Poor lambs. They were led astray by shockingly poor advice from their officials. All of it was an operational failure within the Education Ministry and the State Services Commission, folks. Yes, according to the Novopay ministerial inquiry, the buck for the flawed teacher pay system rests entirely with the bureaucrats, and not at all with the three Ministers who signed off on Novopay. Those three government Ministers – Hekia Parata, Bill English and Craig Foss – have been completely exonerated by the inquiry headed up by Maarten Wevers, the former head of the Department of the Prime Minister and Cabinet. The advice on which the Ministers based their approval has turned out to have been deeply flawed, and the inquiry’s findings have been accepted by the Education Ministry’s current head Peter Hughes, brought in six months ago after the resignation of the previous chief executive, Lesley Longstone.
Despite the outright errors (and the rumblings of concern from some Education Ministry officials that were apparently omitted or downplayed in the advice stream that went to Ministers) it is still difficult to accept the accuracy of the political eco-system depicted in the 112 page inquiry document. There may be a parallel reality Wellington where Ministers are held entirely hostage to the whims and wiles of their officials, but it is not the world in which most of us live. What is far more evident is the sight of panicked officials struggling to contort the facts to meet the wishes and timetables imposed on them by Ministers and their parliamentary staff. A culture of “make it happen” exists in which those who raise doubts about the Minister’s desired course of action are commonly seen as hindrances, and not as a valuable reality check.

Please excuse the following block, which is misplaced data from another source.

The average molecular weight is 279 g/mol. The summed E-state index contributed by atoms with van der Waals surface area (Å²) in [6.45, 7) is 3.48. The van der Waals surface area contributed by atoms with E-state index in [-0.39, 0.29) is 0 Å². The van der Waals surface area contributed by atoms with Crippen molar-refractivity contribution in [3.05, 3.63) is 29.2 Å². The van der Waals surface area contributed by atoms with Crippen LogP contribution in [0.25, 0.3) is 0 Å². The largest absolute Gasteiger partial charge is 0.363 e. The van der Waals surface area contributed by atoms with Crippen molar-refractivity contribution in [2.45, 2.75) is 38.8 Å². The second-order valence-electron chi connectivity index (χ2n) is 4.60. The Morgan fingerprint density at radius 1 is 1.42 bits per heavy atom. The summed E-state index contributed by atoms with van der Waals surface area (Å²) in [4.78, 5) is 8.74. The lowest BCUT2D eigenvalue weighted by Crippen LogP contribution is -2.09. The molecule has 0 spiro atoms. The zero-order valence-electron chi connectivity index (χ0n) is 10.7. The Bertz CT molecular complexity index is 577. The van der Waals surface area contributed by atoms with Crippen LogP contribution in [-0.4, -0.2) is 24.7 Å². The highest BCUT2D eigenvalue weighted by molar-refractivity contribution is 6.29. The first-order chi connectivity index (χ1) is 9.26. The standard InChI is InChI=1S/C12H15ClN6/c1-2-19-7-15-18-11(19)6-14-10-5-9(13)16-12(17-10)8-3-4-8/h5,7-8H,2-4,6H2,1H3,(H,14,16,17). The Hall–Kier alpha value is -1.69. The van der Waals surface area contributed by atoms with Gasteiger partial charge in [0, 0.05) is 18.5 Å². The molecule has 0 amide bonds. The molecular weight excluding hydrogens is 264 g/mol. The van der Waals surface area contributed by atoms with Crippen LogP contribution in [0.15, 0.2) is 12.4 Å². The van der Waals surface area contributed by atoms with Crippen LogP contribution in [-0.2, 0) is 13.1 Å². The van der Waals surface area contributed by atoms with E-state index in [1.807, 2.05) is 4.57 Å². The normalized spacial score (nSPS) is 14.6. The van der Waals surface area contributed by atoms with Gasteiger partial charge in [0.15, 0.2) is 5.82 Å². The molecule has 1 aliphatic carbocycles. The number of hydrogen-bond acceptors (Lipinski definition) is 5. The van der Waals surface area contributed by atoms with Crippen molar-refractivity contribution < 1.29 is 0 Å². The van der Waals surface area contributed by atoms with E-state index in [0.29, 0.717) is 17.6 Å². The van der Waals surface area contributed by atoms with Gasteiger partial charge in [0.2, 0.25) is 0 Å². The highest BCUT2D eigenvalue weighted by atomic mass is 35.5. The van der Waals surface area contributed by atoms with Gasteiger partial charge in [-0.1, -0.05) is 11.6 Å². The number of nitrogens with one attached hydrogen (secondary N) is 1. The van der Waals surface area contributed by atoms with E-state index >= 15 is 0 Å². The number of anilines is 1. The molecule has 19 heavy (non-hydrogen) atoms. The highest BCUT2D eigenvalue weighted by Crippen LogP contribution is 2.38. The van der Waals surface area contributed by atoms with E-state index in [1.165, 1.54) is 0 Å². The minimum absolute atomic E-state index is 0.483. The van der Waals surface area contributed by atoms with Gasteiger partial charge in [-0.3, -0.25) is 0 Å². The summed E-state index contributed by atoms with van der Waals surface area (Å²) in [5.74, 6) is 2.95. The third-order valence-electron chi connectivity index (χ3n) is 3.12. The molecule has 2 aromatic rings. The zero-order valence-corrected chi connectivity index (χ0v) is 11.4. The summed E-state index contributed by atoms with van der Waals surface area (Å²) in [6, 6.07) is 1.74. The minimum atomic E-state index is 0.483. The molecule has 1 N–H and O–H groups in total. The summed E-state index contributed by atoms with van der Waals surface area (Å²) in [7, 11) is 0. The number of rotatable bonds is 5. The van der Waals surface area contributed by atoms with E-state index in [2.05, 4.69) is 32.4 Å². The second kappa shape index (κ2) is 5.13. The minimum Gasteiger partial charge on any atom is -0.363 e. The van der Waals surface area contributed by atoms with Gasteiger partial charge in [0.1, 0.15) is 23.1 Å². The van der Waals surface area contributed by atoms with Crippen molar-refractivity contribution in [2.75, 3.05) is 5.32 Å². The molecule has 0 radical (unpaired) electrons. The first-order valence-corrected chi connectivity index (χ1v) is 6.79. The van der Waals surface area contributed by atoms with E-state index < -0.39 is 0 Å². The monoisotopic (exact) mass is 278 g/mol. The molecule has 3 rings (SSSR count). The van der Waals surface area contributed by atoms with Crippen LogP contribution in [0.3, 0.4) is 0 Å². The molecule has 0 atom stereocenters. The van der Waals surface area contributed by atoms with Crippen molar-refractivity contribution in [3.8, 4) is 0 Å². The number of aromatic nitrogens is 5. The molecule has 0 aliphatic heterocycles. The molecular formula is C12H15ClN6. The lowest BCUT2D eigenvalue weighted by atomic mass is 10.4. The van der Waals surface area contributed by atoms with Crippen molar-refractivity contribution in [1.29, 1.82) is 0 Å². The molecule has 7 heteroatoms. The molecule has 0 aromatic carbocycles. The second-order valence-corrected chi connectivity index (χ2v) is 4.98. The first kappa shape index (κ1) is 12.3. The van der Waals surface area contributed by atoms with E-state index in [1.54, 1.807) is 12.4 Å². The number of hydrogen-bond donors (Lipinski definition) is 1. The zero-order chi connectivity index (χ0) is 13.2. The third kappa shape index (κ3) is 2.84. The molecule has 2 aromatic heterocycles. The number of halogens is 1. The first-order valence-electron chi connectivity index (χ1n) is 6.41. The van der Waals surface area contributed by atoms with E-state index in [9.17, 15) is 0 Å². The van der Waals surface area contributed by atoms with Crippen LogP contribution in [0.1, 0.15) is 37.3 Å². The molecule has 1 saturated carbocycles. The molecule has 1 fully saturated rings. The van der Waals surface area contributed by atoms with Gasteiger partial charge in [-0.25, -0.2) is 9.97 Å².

The ministerial inquiry is silent on this generally poisonous climate of Ministerial advice, and on the inability of a healthy system of checks and balances to thrive within it. This situation doesn’t absolve the Education Ministry for any of the faulty assertions alleged in the ministerial inquiry report, but it might go some way to explaining how such mistakes came to be made. As I’ve mentioned before, success in the Beltway tends to be Ministerialised while failure gets heaped on the hapless officials within in our current system. The Novopay debacle does appear to have been a bad example of officialdom’s failure to meet appropriate standards, but Ministers cannot expect to escape taking any responsibility whatsoever for this outcome, either in general or in specific terms. The Novopay system was known to be a calculated risk, and a system that had been piloted to the barest minimum operational level. In which case, surely a greater level of cross checking by each Minister’s own staff before final sign off was also a reasonable expectation? Allegedly, the supposed ‘independent’ checks and balances from the likes of the SSC got captured during the drive to get Novopay up and running.
Are we seriously expected to believe that the three Minister’s offices were all entirely (and validly) passive in that process of capture, as it unfolded beneath their innocently trusting gaze? That’s not how things happen around the Beehive. Ministers and their office staff drive the agenda, and officials hop to it. Novopay looks more like a situation where Ministers wanted something on time, officials read this an offer they couldn’t refuse and so tailored the paperwork accordingly. No amount of whitewash can absolve the errors that resulted. But neither can the whitewash obscure the fact that there is a joint responsibility to be shouldered for Novopay, by politicians and officials alike.
Every week in Wellington, overworked and understaffed officials scramble to meet ministerial demands and deadlines. Many of them make those deadlines by good fortune and via panicked last minute cramming, as much as by well organized hard work and good management. This morning, many public servants around Wellington will be looking at the Novopay debacle and thinking that there but for the grace of God and some generous lashings of luck, go I.